I have hit a wall.
The recent Salon.com column on a $1K box of “heirloom” vegetables on auction at Southby’s caused me to completely throw up my hands in consternation and declare, “I’m out”. This fad reverence of foodie-ism has gone as far as I care for it to go.
After I regained my composure I engaged in an email discussion with my friend Debbie about the current wave of “artisan” food products, “farm to table” cooking philosophy and my opinion that the ultimate result of this “temple of foodies” movement just seems to be a higher cost for simple foods.
Debbie and I agreed that this new wave of small-scale producer offerings is, in itself, not THAT new. We’re just going back to the type of food shopping that existed before supermarkets started absorbing everything.
I cited the example of my grandmother Nellie whose stewed green beans with ham and potatoes was artistry in itself. I sighed at the fact that I could never replicate the dish because there were too many variables—the green beans (homegrown), the water they were cooked in, the cast-iron pot (a hundred years old and well seasoned) and the fact that the ham bone she threw in for flavor came from a butcher in her home town who has probably gone to his well-deserved reward by now.
Here in St. Louis we fawn over the artisan food booths at farmer’s markets, find the salumi, cupcake and gelato boutiques charming, we drive across town and refine our urban parking skills to indulge in exotic chocolate mixtures or bacon brittle candy.
Uh…it’s “butcher shop”, “bakery” and “candy store” with hardwood floors and better lighting. It’s not even retro. My gripe is not that so much of the rest of the world has embraced food culture on a wider scale and that we’re getting closer to the source of our sustenance. I’m just tired of it being so expensive!!
It’s as though the new wave of farmers, cheesemakers and bakers got wind of a marketing plan and decided to play “gouge the Yuppie”.
I realize that we live in a world where farmers have traditionally received low profits on their produce. I’m not blind to the fact that every part of the process has an operations or material cost. I’m all for farmers making money. Does it have to pinch me so much?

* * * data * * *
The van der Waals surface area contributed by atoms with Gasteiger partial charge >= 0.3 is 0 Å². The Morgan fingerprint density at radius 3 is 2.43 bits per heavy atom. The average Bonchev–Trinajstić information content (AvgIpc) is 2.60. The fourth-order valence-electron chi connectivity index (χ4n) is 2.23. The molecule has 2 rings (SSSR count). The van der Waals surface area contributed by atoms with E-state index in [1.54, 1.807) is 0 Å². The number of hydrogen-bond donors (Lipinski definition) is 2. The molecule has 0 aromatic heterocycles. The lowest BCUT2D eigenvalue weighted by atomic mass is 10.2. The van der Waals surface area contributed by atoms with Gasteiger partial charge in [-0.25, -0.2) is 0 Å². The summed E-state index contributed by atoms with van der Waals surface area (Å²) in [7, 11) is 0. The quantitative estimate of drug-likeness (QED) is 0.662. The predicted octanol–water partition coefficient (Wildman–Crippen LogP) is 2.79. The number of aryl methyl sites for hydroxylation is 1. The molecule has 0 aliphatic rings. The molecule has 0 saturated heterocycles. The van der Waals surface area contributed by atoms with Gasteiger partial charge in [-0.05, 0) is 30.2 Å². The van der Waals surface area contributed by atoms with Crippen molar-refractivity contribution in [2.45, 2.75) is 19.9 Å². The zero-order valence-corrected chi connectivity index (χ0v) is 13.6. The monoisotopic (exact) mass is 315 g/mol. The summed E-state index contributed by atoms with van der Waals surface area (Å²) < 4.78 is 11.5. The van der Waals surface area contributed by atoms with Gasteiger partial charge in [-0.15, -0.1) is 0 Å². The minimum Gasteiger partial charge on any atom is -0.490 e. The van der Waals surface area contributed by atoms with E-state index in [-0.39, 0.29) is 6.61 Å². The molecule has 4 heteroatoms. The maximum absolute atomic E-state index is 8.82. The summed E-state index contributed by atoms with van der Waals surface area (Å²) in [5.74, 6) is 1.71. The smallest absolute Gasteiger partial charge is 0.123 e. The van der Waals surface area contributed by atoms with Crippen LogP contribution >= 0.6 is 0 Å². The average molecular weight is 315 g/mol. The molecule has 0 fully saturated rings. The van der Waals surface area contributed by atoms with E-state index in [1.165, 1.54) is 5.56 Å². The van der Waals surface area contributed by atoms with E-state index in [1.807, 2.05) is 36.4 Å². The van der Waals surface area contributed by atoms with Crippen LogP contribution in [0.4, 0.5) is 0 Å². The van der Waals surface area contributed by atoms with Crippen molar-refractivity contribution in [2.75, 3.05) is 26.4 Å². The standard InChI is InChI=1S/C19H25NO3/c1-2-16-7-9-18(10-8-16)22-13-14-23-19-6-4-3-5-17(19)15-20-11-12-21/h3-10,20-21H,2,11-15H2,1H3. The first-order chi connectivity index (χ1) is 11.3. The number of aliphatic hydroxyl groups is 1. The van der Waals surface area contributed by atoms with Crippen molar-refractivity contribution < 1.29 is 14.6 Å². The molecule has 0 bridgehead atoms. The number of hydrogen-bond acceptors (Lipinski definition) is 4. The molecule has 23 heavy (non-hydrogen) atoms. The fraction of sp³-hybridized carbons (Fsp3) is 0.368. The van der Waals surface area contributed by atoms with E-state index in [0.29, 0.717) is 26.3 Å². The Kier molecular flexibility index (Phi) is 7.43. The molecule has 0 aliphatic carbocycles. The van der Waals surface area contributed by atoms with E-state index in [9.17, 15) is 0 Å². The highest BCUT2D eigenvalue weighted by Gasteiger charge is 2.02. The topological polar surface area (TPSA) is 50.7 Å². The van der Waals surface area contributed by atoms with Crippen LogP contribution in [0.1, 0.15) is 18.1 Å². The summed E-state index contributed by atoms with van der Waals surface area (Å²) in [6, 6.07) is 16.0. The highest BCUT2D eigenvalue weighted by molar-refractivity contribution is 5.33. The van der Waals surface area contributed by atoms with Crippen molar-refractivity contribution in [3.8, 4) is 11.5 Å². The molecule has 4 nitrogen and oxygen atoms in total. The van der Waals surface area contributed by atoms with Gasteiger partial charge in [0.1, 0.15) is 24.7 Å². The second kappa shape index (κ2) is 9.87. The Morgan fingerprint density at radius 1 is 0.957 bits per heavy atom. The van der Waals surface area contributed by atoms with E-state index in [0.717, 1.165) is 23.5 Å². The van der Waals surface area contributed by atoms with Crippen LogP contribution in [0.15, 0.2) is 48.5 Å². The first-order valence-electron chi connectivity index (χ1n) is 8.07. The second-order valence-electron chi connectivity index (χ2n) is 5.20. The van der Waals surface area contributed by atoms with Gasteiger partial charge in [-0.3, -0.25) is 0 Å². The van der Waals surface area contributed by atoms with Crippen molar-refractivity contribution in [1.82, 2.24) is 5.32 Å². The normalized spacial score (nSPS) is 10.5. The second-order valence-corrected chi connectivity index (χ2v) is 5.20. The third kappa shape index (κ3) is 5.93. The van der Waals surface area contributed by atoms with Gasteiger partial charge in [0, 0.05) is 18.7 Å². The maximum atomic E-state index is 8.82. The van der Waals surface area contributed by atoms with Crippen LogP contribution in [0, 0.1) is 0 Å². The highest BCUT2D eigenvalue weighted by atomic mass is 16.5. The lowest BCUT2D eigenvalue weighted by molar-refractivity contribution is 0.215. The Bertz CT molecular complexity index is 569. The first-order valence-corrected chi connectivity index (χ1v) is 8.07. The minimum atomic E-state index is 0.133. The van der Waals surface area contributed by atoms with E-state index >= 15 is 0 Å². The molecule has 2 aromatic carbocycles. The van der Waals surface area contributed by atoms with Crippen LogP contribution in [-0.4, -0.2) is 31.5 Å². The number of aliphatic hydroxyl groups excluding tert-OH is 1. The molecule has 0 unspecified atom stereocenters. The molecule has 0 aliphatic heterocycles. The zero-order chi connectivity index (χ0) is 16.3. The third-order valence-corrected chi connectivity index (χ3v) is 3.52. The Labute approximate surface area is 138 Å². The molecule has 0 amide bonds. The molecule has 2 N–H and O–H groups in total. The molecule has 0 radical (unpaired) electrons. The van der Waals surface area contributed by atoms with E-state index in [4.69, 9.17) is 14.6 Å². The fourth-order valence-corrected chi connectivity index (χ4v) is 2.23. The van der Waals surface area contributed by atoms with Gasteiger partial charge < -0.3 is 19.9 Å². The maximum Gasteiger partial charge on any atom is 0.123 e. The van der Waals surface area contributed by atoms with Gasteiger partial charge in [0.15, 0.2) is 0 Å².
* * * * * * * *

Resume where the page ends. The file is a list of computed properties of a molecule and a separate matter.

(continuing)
Now that I’m riled, I recall ranting about this last year to Michael (a past partner in foodie travel) after he confessed to paying $12.00 for one pie’s worth of peaches at a farmer’s market in California. I quote from the text:
"….I have to say, $12.00 for peaches sounds like robbery, even if they were really good. I hope that pie was absolutely delicious! The foodies in St. Louis have embraced the concept of 'locally-grown' produce and locally-made products like salumi and cheeses but it hasn’t necessarily translated into enough of an improvement in quality to justify paying the outrageous prices these local growers are charging for the stuff.
I’ll grudgingly pay $3.00 or so for a dozen 'cage-free' eggs at Whole Foods but my ambivalence at corporate food distribution isn’t enough to justify paying $4.25 for a dozen 'local' eggs at the Tower Grove Farmer’s Market just because they come in a recycled paper carton and still have traces of chicken poo on them.
Then there are the fresh herbs. Don’t get me started on how expensive those are…."
Fortunately enough this year’s “deck farm” has given me a bounty of fresh herbs and thanks to a topsy-turvy planter, I had a nice crop of cherry tomatoes. So why am I carping? Last weekend my 7-year-old granddaughter was at my place for a sleepover. She wanted to bake cupcakes but we needed a few things from the grocery store. I took her to Straub’s, which is a reasonably upscale supermarket in St. Louis, and after we grabbed the items we needed for baking, I thought that it would be nice to have a loaf of good bread for the next morning’s breakfast.
I wandered over to the bakery area and the prices blew my hair back. $5.00 for a rustic loaf? Please! I hit the limit of my patience and passed the lovely loaves by as I frowned in derision. When Charlotte and I returned home, we found that the mail had arrived while we were gone. With it was a used copy of the companion book to the Baking with Julia series on PBS. I ordered it the week before and its arrival was a sign from above—I have to get on good terms with yeast.
I’m an enthusiastic home cook who is unafraid to make mistakes in the pursuit of culinary excellence. I’m completely capable of producing an honest loaf of yeasty deliciousness.
Francis Lam—your bread baking lessons inspired me; I’m going to work through some bread recipes and post my results.
FYI…I’ll try making my own puff pastry, too. Might as well go all the way.